I picked up Bastion as part of the Humble Indie Bundle V in early April 2012. It’s a two-dimensional isometric action RPG. You play “the Kid”. A catastrophic event, referred to as The Calamity, has broken the city of Caelondia. As a survivor, you head to the Bastion, where everyone is supposed to go in times of trouble. Once there you find Rucks, apparently the only other survivor, and you being the adventurous sort he sends you off on the Skyway to other remnants of the city and surrounding lands to find the cores with can be used to power the Bastion and rebuild.
The first thing you encounter in this game is the narrator, which you learn quite quickly is Rucks. But what makes the narrator awesome is that unlike other games where narration fires off based on events or locations – i.e. you cross a certain doorway and a block of narration kicks in telling you about the place you’ve just entered – it is also based on your actions. When you first get into the game, your character is in bed. If you do nothing, nothing happens, but the moment you move the controls and the Kid gets up, the narrator fires off something like “the Kid gets out of bed”. Later, when I was in a room full of boxes, taking my time to destroy them all and collect the items the game uses for money, the narrator said, “the Kid rages around, destroying everything in his path” or something close to it. If you double back on your path too many times it might say, “the Kid wasn’t sure where he was going, but he was getting there fast”. If you run past enemies rather than fighting them you might get a “the Kid was moving fast, no looking back”. It adds an element to the game that other narrations don’t simply because the narration is based on my actions (or lack thereof) and not just my location.
Being an RPG means that you have to level and upgrade your character. You get to improve your weapons, adding extra abilities and special properties, as well as equip the Kid with things that improve him directly. And it wouldn’t be an RPG without choices, so you only get to have two weapons and one special attack at a time, which you can swap out at an armory. To augment this, in addition to the normal game levels, there are a series of Proving Grounds designed for each weapon where you can practice using them as well as earn more bonuses by beating the third, second and first place goals. I really like this mechanic that lets me step out of the story and go play a little, improving both my skill at the game as well as earning new upgrades to my weapons.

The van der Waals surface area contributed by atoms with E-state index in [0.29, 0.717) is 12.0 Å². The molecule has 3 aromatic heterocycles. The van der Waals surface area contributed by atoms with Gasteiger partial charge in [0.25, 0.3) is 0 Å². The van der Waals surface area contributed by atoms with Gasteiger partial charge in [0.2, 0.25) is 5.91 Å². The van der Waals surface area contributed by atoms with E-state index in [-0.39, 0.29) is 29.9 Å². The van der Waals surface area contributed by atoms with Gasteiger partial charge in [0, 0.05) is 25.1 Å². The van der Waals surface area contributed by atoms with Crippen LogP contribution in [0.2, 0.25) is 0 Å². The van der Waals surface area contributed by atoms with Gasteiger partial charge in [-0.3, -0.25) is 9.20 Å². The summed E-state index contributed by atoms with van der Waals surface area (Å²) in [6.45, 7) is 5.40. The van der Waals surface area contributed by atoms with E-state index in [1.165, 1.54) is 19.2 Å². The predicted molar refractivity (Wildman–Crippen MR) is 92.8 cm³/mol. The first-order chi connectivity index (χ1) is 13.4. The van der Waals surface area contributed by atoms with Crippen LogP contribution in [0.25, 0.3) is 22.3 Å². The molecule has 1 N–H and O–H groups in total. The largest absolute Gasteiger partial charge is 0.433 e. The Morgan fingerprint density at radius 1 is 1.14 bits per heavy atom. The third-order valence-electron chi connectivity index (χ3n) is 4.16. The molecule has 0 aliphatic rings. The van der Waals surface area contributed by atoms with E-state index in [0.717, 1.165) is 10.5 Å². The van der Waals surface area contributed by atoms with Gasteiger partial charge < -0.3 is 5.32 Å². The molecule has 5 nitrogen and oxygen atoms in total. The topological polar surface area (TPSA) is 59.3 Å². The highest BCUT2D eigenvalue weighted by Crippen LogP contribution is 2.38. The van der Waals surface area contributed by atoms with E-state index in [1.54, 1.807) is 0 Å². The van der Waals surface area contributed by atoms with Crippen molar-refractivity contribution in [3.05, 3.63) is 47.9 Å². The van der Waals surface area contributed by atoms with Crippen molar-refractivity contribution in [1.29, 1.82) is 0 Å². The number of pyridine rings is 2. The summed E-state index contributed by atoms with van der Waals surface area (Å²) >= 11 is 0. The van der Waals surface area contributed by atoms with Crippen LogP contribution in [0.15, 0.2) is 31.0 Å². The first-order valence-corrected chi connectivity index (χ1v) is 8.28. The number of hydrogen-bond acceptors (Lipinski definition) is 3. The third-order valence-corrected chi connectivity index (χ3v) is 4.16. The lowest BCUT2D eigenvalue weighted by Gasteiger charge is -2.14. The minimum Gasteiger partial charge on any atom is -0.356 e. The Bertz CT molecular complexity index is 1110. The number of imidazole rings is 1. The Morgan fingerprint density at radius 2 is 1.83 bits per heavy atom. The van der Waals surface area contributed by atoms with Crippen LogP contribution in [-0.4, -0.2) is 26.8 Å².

The art style of the game is beautiful. Sometimes I just want to stare at the screen. Most of the game play shots below were actually taken during my second play through, in the New Game Plus mode where you get to keep your levels and everything from the regular game, because I was too busy enjoying the game, the play and the graphics, to remember to hit the F12 key.
I made it through the first run through in a little over 11 hours, which feels about right for the story. It never got boring, the pace never dragged, and I never needed to needlessly grind out cash. That last point is important. Being an RPG, you have to buy stuff – weapon upgrades and skills and such – and while you don’t earn enough money to buy everything, you also don’t need everything to finish the game.
As I said above, once you finish the first play through you get the option to do it again while keeping your previous levels, meaning you’ll be able to finish buying everything and get to level 10 – I only got to 6 the first time around. I look forward to continuing playing the game, getting all the items and seeking to get the Steam achievements.
Another great element of the game is the music. Instrumentals, songs with voices & lyrics. When I got the game I also got the soundtrack, which can be purchased through Steam, and it’s good enough that I’m certain I will listen to it even outside of game.
All in all, from top to bottom, I really enjoyed Bastion and would recommend it to others. What a great little game. Now, before I go, enjoy these screenshots. Be warned, a few of the artistic cut scene shots might be considered spoilers.